Adult-onset Still disease is a rare multisystem inflammatory disorder.
Still disease in adults is rare affecting around 1.5 per 100,000 people, it occurs in a bimodal distribution with one peak around the age of 15-25 years old and another around the age of 35-45 years old 1. It affects females more than males 2.
Adult-onset Still disease classically is described as a triad of:
- high fevers
- salmon-colored rash
Less common are:
Elevated inflammatory markers (e.g. CRP), leukocytosis, thrombocytosis and elevated ferritin are common 3.
The cause of adult-onset Still disease is unknown but genetic, environmental and infectious factors may play a role 3,4. Elevated levels of various cytokines are seen in adult-onset Still disease. Interleukin-18-induced activation of macrophages and neutrophils appears to be important in Still disease. Interleukin-1-β also seems to be important in Still disease causing neutrophil production and diapedesis 5.
The Yamaguchi criteria is probably the most commonly used and sensitive scoring system for diagnosing adult-onset Still disease 6.
Adult-onset Still disease is a seronegative disease meaning a negative rheumatoid factor and anti-nuclear antibodies are commonly found.
Pericapitate and trapezoid-metacarpal joint space narrowing without radiocarpal involvement is characteristic 7. This pattern is rarer in rheumatoid arthritis.
Treatment and prognosis
Steroids are commonly used to achieve remission of acute disease. Disease modifying anti-rheumatic drugs may be used to maintain remission 3.
Three main patterns of disease have been described:
- single acute episode before a period of lifelong remission
- acute symptomatic episodes separated by months-years of no symptoms
- chronic articular disease causing joint destruction 3
History and etymology
Adult-onset Still disease was described first in 1971, by the renowned British rheumatologist Eric G L Bywaters (1910-2003) 8, who thought the disease resembled systemic juvenile idiopathic arthritis (pediatric Still disease) 1.
- 1. Bywaters EG. Still's disease in the adult. (1971) Annals of the rheumatic diseases. 30 (2): 121-33. Pubmed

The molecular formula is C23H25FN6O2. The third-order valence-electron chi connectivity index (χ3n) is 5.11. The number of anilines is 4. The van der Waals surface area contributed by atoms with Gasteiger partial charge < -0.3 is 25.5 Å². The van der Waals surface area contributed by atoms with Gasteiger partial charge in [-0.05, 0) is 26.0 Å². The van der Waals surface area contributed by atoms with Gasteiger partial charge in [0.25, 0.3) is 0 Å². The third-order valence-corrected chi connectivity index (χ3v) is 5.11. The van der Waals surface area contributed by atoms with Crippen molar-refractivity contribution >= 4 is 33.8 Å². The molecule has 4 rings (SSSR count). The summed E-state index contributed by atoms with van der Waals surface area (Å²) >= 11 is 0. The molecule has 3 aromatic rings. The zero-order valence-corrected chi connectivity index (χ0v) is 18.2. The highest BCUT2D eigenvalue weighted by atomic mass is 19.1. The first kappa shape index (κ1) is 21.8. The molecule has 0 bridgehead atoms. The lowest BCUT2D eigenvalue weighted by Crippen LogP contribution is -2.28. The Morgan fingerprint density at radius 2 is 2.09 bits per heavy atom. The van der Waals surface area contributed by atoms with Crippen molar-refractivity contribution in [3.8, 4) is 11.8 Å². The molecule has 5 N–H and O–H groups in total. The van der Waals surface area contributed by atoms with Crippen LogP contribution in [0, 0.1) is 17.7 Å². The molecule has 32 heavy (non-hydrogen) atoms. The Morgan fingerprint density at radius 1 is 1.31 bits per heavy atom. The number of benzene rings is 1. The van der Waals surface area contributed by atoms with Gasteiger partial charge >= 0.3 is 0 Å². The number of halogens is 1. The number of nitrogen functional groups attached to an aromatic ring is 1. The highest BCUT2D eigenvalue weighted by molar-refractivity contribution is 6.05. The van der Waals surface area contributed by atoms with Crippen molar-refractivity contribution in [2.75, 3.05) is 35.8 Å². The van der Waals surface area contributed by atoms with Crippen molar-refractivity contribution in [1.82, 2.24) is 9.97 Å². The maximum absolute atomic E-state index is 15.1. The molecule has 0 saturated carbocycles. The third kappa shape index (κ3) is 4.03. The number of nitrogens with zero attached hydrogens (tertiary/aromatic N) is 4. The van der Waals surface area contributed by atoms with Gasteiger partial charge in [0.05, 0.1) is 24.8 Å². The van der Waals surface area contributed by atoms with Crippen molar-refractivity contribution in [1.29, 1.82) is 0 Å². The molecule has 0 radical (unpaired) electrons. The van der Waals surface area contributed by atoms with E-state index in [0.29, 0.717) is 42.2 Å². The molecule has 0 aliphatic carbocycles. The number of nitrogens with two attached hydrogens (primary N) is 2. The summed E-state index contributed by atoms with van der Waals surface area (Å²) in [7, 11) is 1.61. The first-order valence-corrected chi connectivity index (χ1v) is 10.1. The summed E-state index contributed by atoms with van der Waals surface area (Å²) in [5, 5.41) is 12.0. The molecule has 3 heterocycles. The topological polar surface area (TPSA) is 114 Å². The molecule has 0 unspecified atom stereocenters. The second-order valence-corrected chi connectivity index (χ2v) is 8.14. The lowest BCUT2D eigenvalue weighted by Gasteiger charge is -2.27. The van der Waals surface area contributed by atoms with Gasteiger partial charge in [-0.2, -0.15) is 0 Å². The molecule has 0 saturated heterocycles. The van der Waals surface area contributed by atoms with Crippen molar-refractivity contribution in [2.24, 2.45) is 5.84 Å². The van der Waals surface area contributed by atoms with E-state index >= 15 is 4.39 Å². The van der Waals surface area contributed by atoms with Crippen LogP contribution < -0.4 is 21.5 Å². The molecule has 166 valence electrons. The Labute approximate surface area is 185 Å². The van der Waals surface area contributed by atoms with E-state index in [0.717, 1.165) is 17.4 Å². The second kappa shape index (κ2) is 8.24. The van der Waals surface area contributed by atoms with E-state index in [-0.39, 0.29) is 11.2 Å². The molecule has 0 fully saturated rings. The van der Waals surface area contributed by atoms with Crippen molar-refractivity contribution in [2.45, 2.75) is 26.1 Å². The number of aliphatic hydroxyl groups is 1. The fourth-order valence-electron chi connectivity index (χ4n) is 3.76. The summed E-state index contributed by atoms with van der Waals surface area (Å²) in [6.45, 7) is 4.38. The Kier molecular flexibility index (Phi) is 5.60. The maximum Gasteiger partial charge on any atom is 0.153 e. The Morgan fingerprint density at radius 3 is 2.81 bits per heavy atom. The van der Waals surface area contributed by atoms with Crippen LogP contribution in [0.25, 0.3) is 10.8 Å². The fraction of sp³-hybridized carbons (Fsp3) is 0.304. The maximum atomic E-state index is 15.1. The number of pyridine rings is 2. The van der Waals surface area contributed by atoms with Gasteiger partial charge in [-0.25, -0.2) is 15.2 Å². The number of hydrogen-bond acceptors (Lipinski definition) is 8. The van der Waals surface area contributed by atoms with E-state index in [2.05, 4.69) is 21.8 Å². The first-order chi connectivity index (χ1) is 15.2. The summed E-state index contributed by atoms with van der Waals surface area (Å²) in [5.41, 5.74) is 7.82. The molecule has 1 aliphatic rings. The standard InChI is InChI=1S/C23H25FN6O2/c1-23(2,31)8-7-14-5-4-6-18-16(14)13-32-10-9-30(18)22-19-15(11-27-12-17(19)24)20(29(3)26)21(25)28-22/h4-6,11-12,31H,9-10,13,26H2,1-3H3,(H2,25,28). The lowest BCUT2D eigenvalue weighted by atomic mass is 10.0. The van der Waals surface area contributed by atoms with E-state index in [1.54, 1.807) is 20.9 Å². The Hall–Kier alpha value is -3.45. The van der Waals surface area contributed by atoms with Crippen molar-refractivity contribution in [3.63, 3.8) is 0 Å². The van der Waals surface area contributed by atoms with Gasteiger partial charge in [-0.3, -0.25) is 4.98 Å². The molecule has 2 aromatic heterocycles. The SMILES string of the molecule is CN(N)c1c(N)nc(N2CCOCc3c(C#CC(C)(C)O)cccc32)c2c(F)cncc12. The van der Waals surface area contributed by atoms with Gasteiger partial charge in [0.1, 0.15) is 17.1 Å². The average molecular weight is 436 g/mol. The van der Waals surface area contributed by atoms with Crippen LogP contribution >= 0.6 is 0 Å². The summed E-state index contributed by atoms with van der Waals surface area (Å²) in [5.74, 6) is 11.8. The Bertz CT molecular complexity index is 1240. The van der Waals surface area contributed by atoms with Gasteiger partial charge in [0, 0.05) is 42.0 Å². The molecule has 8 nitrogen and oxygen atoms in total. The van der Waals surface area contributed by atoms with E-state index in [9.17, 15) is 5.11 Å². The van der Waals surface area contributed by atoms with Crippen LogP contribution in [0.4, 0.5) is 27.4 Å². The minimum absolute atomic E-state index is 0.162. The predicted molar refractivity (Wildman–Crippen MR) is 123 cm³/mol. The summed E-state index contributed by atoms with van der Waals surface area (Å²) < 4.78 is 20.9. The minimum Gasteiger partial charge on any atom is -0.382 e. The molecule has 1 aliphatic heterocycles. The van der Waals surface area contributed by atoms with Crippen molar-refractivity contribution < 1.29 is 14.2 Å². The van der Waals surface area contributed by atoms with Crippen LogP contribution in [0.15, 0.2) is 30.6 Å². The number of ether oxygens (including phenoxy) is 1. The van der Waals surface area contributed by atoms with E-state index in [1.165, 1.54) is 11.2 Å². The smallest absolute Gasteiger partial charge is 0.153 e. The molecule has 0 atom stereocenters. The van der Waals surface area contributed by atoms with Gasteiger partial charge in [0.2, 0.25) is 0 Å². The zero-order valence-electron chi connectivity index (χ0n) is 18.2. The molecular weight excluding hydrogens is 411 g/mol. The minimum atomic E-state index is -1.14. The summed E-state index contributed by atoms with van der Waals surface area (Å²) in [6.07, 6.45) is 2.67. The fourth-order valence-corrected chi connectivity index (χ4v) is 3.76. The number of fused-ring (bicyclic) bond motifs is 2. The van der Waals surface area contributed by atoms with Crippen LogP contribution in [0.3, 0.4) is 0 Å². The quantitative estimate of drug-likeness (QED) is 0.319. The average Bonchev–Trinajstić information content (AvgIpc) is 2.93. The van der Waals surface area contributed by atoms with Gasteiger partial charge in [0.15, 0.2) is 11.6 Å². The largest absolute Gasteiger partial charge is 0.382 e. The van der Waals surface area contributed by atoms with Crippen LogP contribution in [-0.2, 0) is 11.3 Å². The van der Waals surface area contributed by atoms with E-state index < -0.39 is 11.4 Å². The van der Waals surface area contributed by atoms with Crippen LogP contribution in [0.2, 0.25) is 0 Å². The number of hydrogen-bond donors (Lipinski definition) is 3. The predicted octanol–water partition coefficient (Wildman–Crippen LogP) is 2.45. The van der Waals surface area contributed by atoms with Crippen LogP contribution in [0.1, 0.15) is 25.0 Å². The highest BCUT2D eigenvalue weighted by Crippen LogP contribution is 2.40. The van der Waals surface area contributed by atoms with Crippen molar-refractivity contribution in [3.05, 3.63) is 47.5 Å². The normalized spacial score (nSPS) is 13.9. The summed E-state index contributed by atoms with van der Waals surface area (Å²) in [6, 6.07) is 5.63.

- 2. Owlia MB, Mehrpoor G. Adult-onset Still's disease: a review. (2009) Indian journal of medical sciences. 63 (5): 207-21. doi:10.4103/0019-5359.53169 - Pubmed
- 3. Gopalarathinam, Rajesh, Orlowsky, Eric, Kesavalu, Ramesh, Yelaminchili, Sreeteja. Adult Onset Still’s Disease: A Review on Diagnostic Workup and Treatment Options. (2018) Case Reports in Rheumatology. 2016: 6502373. doi:10.1155/2016/6502373 - Pubmed
- 4. Perez C, Artola V. Adult Still's disease associated with Mycoplasma pneumoniae infection. (2001) Clinical infectious diseases : an official publication of the Infectious Diseases Society of America. 32 (6): E105-6. doi:10.1086/319342 - Pubmed
- 5. Chen DY, Lan JL, Lin FJ, Hsieh TY. Proinflammatory cytokine profiles in sera and pathological tissues of patients with active untreated adult onset Still's disease. (2004) The Journal of rheumatology. 31 (11): 2189-98. Pubmed
- 6. Yamaguchi M, Ohta A, Tsunematsu T, Kasukawa R, Mizushima Y, Kashiwagi H, Kashiwazaki S, Tanimoto K, Matsumoto Y, Ota T. Preliminary criteria for classification of adult Still's disease. (1992) The Journal of rheumatology. 19 (3): 424-30. Pubmed
- 7. Björkengren AG, Pathria MN, Sartoris DJ, Terkeltaub R, Esdaile JM, Weisman M, Resnick D. Carpal alterations in adult-onset Still disease, juvenile chronic arthritis, and adult-onset rheumatoid arthritis: comparative study. (1987) Radiology. 165 (2): 545-8. doi:10.1148/radiology.165.2.3659381 - Pubmed
- 8. Dixon A. Obituary: Eric Bywaters 1910-2003. Rheumatology. 2003; 42:1025-1027.